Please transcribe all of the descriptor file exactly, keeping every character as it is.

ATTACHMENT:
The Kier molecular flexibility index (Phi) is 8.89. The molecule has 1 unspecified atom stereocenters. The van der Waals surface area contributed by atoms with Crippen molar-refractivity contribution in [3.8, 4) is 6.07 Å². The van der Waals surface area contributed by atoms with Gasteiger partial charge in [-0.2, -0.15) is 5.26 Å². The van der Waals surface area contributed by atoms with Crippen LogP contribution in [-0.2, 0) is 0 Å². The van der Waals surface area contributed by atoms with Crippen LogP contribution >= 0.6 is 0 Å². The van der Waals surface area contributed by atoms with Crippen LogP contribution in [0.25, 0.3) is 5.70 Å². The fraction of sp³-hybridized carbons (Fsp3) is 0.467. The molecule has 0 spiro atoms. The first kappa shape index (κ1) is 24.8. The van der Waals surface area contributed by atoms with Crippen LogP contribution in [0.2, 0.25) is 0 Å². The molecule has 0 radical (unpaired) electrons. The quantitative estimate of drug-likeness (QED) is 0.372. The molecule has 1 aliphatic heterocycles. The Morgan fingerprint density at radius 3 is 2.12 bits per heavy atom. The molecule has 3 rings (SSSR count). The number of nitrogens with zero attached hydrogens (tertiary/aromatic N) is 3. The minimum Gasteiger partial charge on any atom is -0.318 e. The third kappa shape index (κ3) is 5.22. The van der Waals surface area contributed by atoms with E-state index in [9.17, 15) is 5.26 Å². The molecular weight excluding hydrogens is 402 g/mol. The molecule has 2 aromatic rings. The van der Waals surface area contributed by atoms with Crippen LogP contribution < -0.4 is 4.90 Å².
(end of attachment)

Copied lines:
The Kier molecular flexibility index (Phi) is 8.89. The molecule has 1 unspecified atom stereocenters. The van der Waals surface area contributed by atoms with Crippen molar-refractivity contribution in [3.8, 4) is 6.07 Å². The van der Waals surface area contributed by atoms with Gasteiger partial charge in [-0.2, -0.15) is 5.26 Å². The van der Waals surface area contributed by atoms with Crippen LogP contribution in [-0.2, 0) is 0 Å². The van der Waals surface area contributed by atoms with Crippen LogP contribution >= 0.6 is 0 Å². The van der Waals surface area contributed by atoms with Crippen LogP contribution in [0.25, 0.3) is 5.70 Å². The fraction of sp³-hybridized carbons (Fsp3) is 0.467. The molecule has 0 spiro atoms. The first kappa shape index (κ1) is 24.8. The van der Waals surface area contributed by atoms with Crippen LogP contribution in [0.2, 0.25) is 0 Å². The molecule has 0 radical (unpaired) electrons. The quantitative estimate of drug-likeness (QED) is 0.372. The molecule has 1 aliphatic heterocycles. The Morgan fingerprint density at radius 3 is 2.12 bits per heavy atom. The molecule has 3 rings (SSSR count). The number of nitrogens with zero attached hydrogens (tertiary/aromatic N) is 3. The minimum Gasteiger partial charge on any atom is -0.318 e. The third kappa shape index (κ3) is 5.22. The van der Waals surface area contributed by atoms with E-state index in [9.17, 15) is 5.26 Å². The molecular weight excluding hydrogens is 402 g/mol. The molecule has 2 aromatic rings. The van der Waals surface area contributed by atoms with Crippen LogP contribution < -0.4 is 4.90 Å².